Not all countries made the 2022 deadline to transpose the directive into national law, although most member states have published updated legislation by now. Some examples:

Got info (or questions) about your specific country? Contact us at [email protected].

Belgium, like most countries, doesn’t go beyond the minima set out in the European Accessibility Act. The Directive left room for each member state to go above and beyond its requirements, but we’re not seeing many countries take that path.

Exceptions, exemptions, and extensions

The EAA provides two paths to exceptions on (specific) accessibility requirements:

  • if requirements cause provable “disproportionate burdens” to the product/service;

  • if necessary updates cause provable “fundamental changes to the essential nature” to the product/service.

If a service or product provider feels either of these situations apply to them, they need to provide thorough documentation explaining how a certain requirement causes the disproportionate burden or fundamental change. This request is specific to each requirement from which they want exemption. The documentation has to be made available for the government to consult.

Micro-enterprises (businesses employing fewer than 10 people, and with an annual turnover or a total balance sheet which does not surpass 2 million Euros) providing services are exempt from all requirements.

A transition period of five years is available for service providers to keep using the products they were already lawfully using before the 2025 deadline up until June 2030.

Accessibility requirements

The European Accessibility Act designates the EU's prevailing accessibility standard (EN 301 549) as a harmonized standard. This implies that products and services adhering to EN 301 549 are presumed to be in compliance with the requirements of the Act.

More information on the harmonized European standard (currently only available in PDF).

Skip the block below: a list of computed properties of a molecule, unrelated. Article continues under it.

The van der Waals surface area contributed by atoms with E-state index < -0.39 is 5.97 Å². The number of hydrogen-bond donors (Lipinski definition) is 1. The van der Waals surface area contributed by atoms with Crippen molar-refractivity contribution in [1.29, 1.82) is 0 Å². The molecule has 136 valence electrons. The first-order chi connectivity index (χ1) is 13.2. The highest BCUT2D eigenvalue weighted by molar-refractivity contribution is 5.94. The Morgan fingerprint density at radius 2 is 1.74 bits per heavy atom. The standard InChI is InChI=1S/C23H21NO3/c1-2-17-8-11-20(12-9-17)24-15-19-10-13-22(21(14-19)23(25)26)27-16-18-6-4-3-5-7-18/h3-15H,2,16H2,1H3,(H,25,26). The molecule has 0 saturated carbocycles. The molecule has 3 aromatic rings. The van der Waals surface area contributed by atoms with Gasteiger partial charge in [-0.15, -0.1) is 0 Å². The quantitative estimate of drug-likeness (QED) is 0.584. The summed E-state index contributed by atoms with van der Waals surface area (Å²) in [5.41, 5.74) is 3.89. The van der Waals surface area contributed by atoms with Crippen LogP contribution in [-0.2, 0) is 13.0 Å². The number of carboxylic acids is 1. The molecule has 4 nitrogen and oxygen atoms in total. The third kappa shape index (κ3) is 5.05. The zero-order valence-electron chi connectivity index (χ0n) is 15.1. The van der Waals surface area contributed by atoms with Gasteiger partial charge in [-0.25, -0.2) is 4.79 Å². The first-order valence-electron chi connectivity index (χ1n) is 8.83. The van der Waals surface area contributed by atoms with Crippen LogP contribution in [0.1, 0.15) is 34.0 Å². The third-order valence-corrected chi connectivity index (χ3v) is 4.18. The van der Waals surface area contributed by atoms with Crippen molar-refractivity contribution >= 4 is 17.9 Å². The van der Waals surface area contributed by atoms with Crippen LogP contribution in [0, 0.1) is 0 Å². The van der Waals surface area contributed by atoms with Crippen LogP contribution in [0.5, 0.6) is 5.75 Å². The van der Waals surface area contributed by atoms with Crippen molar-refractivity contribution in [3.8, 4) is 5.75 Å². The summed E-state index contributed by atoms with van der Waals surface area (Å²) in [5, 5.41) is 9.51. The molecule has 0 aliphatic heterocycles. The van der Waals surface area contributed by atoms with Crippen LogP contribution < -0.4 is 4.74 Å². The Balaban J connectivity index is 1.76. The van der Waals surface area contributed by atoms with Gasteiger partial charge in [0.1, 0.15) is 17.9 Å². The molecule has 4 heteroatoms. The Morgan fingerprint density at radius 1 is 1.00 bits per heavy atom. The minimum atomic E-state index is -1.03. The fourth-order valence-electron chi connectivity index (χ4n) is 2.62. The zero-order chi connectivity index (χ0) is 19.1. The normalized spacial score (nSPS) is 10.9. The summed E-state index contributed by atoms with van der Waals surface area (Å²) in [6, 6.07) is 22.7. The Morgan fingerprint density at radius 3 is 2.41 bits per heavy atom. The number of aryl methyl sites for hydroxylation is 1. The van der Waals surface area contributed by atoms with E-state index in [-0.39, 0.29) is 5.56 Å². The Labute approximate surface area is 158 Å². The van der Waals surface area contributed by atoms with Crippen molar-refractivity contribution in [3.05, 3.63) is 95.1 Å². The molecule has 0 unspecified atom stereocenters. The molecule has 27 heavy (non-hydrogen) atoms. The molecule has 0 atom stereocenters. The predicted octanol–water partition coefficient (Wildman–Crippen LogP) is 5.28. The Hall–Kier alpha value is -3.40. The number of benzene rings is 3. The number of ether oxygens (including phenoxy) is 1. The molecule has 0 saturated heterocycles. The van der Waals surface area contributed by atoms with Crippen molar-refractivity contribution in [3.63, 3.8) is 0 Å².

What’s next?

Enforcement

From 2025 on, every relevant company under the new legislation will have to publish an accessibility statement. This will contain an overview of its compliancy with accessibility requirements.

Any non-conformity has to be reported to the government by the companies themselves. Users must also be able to file complaints to government instances, either by themselves, or via consumer organisations. In Belgium these reports will be handled by officials working in a government branch relevant to the type of product or service provider in question. The EAA requires member states to handle each and every report or complaint, and keep the filer of said report or complaint up to date about its status. The FPS Economy, for example, has set a deadline of thirty days for its officials to respond to complaints.

Once a government official has confirmed a report or complaint to be valid, they will set up a realistic deadline for the company in question to reach conformity. The official also has the power to give out fines, maxing out at 200.000 Euros.

Start building an inclusive business

At first glance, the EAA provides plenty of exceptions, exemptions, and extensions, but these can give a warped image of the future for digital products and services. Our society is increasingly digital, and there is work to be done if we don’t want to leave large groups of people behind. At Craftzing we believe in building inclusive products and services, for everyone, always. New legislation can help get the ball rolling, but we strive to go beyond that.

Assess your compliance with accessibility standards

If we want to keep changing the world with digital solutions, we want everybody along for the ride. We can only do this together with our partners, who will benefit from taking their responsibilities serious and not excluding anyone from their user bases. Wondering where to start for your company? With an accessibility report we can assess your current compliance with the relevant standards, and help you grow from there.

The digital future is an inclusive one, and we’re here to help make that happen.

 

By Wout Thielemans

I am an accessibility specialist with ten years of experience in front-end development, focused on making our digital society inclusive for everyone.